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Prehosp Emerg Care. 2019 May-Jun;23(3):411-419. doi: 10.1080/10903127.2018.1518506. Epub 2018 Oct 17.

Randomized Comparative Assessment of Three Surgical Cricothyrotomy Devices on Airway Mannequins.

Abstract

BACKGROUND:

Airway obstruction is the second leading cause of preventable battlefield death, at least in part because surgical cricothyrotomy (SC) failure rates remain unacceptably high. Ideally, SC should be a rapid, simple, easily-learned, and reliably-performed procedure. Currently, 3 SC devices meet Tactical Combat Casualty Care (TCCC) standards: The Tactical CricKit® (TCK), Control-CricTM(CC), and Bougie-assisted Technique (BAT). However, no previous studies have compared these devices in application time, application success, user ratings, and user preference.

METHODS:

United States Navy Corpsmen (N = 25) were provided 15 minutes of standardized instruction, followed by hands-on practice with each device on airway mannequins. Participants then performed SC with each of the 3 devices in a randomly assigned sequence. In this within-subjects design, application time, application success, participant ratings, and participant preference data were analyzed using repeated-measures ANOVA, regression, and non-parametric statistics at p < 0.05.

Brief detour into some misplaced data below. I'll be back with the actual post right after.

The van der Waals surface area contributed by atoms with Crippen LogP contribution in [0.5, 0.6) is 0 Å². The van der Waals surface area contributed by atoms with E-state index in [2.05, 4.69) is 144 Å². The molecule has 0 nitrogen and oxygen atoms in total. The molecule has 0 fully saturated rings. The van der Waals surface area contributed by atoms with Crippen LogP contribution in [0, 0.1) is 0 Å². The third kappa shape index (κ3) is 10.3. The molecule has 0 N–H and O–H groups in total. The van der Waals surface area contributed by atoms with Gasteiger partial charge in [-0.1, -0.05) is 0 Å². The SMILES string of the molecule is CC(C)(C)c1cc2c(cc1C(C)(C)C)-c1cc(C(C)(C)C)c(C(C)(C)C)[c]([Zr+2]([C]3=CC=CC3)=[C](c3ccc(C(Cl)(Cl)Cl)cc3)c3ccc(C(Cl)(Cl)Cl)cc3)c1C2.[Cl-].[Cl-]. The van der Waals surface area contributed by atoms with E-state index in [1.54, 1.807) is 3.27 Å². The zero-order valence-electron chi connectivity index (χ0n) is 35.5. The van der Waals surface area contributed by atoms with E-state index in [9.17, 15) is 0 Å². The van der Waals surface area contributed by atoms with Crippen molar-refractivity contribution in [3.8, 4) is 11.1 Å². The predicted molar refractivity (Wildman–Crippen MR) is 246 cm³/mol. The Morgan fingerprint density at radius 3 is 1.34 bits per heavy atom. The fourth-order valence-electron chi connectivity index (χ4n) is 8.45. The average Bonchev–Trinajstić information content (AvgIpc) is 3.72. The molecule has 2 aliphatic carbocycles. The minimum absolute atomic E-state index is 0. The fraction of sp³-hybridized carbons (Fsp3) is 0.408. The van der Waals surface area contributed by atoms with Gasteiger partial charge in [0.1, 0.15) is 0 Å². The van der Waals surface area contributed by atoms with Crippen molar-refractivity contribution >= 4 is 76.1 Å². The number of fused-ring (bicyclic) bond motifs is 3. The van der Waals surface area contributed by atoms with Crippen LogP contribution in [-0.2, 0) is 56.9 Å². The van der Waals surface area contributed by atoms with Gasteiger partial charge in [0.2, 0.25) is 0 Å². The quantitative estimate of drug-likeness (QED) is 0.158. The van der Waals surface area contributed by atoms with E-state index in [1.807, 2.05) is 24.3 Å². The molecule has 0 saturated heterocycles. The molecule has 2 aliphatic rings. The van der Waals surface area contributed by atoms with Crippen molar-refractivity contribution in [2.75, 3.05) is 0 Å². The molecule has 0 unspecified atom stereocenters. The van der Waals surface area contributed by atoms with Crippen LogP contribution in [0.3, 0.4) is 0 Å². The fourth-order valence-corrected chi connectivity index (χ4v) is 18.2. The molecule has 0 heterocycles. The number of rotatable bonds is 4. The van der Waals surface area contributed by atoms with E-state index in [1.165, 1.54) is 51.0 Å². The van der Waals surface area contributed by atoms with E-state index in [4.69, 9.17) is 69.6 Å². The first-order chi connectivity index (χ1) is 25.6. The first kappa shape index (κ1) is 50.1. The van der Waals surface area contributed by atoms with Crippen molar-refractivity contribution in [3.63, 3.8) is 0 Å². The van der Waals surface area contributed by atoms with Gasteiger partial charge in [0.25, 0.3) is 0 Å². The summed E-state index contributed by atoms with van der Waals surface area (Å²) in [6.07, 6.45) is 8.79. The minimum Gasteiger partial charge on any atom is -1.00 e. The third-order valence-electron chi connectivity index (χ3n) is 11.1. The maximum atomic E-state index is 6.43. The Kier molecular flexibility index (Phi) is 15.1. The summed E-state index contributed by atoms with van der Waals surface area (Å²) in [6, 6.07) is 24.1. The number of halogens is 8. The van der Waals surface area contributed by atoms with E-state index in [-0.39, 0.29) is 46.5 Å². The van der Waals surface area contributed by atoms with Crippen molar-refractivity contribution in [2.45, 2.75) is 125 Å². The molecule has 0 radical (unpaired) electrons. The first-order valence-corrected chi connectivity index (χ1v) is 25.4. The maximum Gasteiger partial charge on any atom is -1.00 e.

RESULTS:

Application time for CC (M = 184 sec, 95% CI 144-225 sec) was significantly slower than for BAT (M = 135 sec, 95% CI 113-158 sec, p < 0.03) and TCK (M = 117 sec, 95% CI 93-142 sec, p < 0.005). Success was significantly greater for BAT (76%) than for TCK (40%, p < 0.02) and trended greater than CC (48%, p = 0.07). CC was rated significantly lower than TCK and BAT in ease of application, effectiveness, and reliability (each p < 0.01). User preference was significantly (p < 0.01) higher for TCK (58%) and BAT (42%) than for CC (0%). Improved CC blade design was the most common user suggestion.

CONCLUSION:

While this study was limited by the use of mannequins in a laboratory environment, present results indicate that none of these devices was ideal for performing SC. Based on slow application times, low success rates, and user feedback, the Control-CricTM cannot be recommended until improvements are made to the blade design.

KEYWORDS:

airway obstruction; prehospital care; surgical cricothyrotomy; tactical combat casualty care

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